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Significance and Use
5.1 The crumb test provides a simple, quick method for field or laboratory identification of a dispersive clayey soil. The internal erosion failures of a number of homogeneous earth dams, erosion along channel or canal banks, and rainfall erosion of earthen structures have been attributed to colloidal erosion along cracks or other flow channels formed in masses of dispersive clay (. )
5.2 The crumb test, as originally developed by Emerson (, was called the aggregate coherence test and had seven different categories of soil-water reactions. Sherard )( later simplified the test by combining some soil-water reactions so that only four categories, or grades, of soil dispersion are observed during the test. The crumb test is a relatively accurate positive indicator of the presence of dispersive properties in a soil. The crumb test, however, is not a completely reliable negative indicator that soils are not dispersive. The crumb test can seldom be relied upon as a sole test method for determining the presence of dispersive clays. The double-hydrometer test (Test Method ) ) and pinhole test (Test Method ) are test methods that provide valuable additional insight into the probable dispersive behavior of clay soils.
Note 2: The quality of the result produced by these test methods is dependent on the competence of the personnel performing it, and the suitability of the equipment and facilities used. Agencies that meet the criteria of Practice are generally considered capable of competent and objective testing. Users of these test methods are cautioned that compliance with Practice does not in itself ensure reliable results. Reliable results depends on several factors; Practice provides a means of evaluating some of those factors.
1.1 Two test methods are provided to give a qualitative indication of the natural dispersive characteristics of clayey soils: Method A and Method B.
1.1.1 Method A—Procedure for Natural Soil Crumbs described in .
1.1.2 Method B—Procedure for Remolded Soil Crumbs described in .
1.2 The crumb test, while a good, quick indication of dispersive soil, should usually be run in conjunction with a pinhole test and a double hydrometer test, Test Methods and , respectively.
1.3 The crumb test has some limitations in its usefulness as an indicator of dispersive soil. A dispersive soil may sometimes give a non-dispersive reaction in the crumb test. Soils containing kaolinite with known field dispersion problems, have shown non-dispersive reactions in the crumb test (. ) However, if the crumb test indicates dispersion, the soil is probably dispersive.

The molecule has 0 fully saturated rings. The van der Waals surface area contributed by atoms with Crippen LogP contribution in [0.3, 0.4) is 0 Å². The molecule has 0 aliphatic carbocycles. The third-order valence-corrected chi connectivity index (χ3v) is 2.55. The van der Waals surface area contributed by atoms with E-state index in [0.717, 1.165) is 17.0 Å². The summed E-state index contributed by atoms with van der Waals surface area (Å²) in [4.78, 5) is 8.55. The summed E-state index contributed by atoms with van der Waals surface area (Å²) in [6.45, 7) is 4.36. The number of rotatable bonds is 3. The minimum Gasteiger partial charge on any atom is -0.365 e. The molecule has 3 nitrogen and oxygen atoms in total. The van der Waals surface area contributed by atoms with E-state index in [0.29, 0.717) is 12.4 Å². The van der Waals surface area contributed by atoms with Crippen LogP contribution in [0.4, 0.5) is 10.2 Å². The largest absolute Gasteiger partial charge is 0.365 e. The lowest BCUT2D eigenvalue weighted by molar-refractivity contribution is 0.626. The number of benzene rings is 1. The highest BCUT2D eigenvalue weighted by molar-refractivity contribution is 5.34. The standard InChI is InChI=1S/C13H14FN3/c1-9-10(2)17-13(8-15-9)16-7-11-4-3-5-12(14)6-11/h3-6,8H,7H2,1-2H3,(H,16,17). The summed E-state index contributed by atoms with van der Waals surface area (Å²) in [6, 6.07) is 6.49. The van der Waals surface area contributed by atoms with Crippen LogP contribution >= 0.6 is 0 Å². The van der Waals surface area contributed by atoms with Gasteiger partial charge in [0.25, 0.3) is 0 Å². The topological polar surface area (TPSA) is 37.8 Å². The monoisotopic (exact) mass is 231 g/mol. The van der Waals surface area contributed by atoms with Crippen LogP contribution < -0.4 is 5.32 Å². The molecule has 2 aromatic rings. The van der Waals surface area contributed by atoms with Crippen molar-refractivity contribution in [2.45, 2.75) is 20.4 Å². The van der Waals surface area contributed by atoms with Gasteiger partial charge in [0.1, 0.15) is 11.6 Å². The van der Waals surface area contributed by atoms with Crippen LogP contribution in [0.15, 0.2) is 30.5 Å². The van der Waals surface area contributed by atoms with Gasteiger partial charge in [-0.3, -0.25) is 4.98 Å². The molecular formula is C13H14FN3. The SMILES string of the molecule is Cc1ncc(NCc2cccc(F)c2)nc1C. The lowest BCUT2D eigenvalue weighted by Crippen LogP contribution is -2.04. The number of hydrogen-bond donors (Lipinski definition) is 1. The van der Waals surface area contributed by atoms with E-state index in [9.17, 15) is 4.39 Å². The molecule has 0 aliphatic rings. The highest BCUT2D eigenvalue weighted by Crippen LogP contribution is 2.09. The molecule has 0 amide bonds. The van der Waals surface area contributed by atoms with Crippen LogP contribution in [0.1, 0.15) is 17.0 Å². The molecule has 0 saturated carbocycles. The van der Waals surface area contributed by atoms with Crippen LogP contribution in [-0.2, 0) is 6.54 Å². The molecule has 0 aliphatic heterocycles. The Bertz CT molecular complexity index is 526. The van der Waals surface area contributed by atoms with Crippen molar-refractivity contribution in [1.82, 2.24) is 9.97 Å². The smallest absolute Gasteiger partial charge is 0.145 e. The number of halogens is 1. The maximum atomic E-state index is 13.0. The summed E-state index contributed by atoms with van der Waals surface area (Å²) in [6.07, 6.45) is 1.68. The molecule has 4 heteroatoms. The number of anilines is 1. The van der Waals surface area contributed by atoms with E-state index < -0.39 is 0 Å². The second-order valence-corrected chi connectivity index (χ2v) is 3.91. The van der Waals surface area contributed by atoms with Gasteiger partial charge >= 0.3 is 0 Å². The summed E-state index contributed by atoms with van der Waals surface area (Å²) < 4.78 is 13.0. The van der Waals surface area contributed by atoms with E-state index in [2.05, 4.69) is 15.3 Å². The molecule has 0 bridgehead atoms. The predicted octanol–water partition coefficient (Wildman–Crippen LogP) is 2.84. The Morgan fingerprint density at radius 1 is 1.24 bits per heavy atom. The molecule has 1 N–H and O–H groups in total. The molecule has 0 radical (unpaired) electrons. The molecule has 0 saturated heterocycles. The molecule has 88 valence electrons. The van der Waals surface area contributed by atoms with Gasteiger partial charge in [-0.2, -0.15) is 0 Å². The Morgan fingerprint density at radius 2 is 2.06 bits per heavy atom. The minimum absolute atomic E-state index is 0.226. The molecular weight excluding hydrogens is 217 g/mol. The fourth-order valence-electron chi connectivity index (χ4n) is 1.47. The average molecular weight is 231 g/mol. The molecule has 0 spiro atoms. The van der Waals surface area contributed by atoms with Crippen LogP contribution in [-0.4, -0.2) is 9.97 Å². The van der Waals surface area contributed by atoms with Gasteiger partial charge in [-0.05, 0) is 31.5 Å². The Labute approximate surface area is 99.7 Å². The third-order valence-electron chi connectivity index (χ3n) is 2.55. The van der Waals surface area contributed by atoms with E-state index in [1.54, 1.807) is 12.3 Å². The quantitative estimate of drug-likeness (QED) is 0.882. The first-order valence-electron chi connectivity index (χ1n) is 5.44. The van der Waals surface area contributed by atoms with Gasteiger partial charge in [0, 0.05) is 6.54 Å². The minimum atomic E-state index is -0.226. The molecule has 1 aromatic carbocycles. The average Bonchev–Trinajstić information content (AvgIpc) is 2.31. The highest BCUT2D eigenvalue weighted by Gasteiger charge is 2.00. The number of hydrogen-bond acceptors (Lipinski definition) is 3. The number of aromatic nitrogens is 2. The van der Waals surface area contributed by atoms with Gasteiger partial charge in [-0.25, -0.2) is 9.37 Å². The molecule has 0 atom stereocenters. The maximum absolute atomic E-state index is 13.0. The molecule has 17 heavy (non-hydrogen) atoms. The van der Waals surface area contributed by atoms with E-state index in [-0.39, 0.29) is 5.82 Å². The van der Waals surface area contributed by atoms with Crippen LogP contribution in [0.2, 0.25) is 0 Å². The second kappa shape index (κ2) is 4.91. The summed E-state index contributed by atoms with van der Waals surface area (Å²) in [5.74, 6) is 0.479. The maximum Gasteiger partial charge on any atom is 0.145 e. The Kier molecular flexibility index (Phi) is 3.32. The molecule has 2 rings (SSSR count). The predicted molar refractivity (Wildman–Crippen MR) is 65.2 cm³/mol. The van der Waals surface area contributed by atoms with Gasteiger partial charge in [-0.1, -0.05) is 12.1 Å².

1.4 These test methods are not applicable for soils with 12 % or less of the particles passing 0.005 mm and having a plasticity index less than or equal to 8, as determined by Test Method .
1.5 Oven-dried soil should not be used to prepare crumb test specimens, as irreversible changes could occur to the soil pore-water physicochemical properties responsible for dispersion (. )
Note 1: In some cases, the results of the pinhole, crumb, and double-hydrometer test methods may disagree. The crumb test is a better indicator of dispersive soils than of non-dispersive soils (. )
1.6 All observed and calculated values shall conform to the guidelines for significant digits and rounding established in Practice .
1.6.1 The procedures used to specify how data are collected/recorded or calculated in this standard are regarded as the industry standard. In addition, they are representative of the significant digits that generally should be retained. The procedures used do not consider material variation, purpose for obtaining the data, special purpose studies, or any considerations for the user’s objectives; and it is common practice to increase or reduce significant digits of reported data to be commensurate with these considerations. It is beyond the scope of this standard to consider significant digits used in analytical methods for engineering design.
1.7 Units—The values stated in SI units are to be regarded as standard. No other units of measurement are included in this standard.
1.8 This standard does not purport to address all of the safety concerns, if any, associated with its use. It is the responsibility of the user of this standard to establish appropriate safety and health practices and determine the applicability of regulatory limitations prior to use.
2. Referenced Documents (purchase separately) The documents listed below are referenced within the subject standard but are not provided as part of the standard.
D653 Terminology Relating to Soil, Rock, and Contained Fluids
D1193 Specification for Reagent Water
D2216 Test Methods for Laboratory Determination of Water (Moisture) Content of Soil and Rock by Mass
D3740 Practice for Minimum Requirements for Agencies Engaged in Testing and/or Inspection of Soil and Rock as Used in Engineering Design and Construction
D4221 Test Method for Dispersive Characteristics of Clay Soil by Double Hydrometer
D4318 Test Methods for Liquid Limit, Plastic Limit, and Plasticity Index of Soils
D4647 Test Method for Identification and Classification of Dispersive Clay Soils by the Pinhole Test
D6026 Practice for Using Significant Digits in Geotechnical Data
E1 Specification for ASTM Liquid-in-Glass Thermometers
E11 Specification for Woven Wire Test Sieve Cloth and Test Sieves
E2251 Specification for Liquid-in-Glass ASTM Thermometers with Low-Hazard Precision Liquids
ICS Number Code 13.080.20 (Physical properties of soil)
UNSPSC Code 11111800(Clays)
|Link to Active (This link will always route to the current Active version of the standard.)|
ASTM D6572-13e2, Standard Test Methods for Determining Dispersive Characteristics of Clayey Soils by the Crumb Test, ASTM International, West Conshohocken, PA, 2013, www.astm.orgBack to Top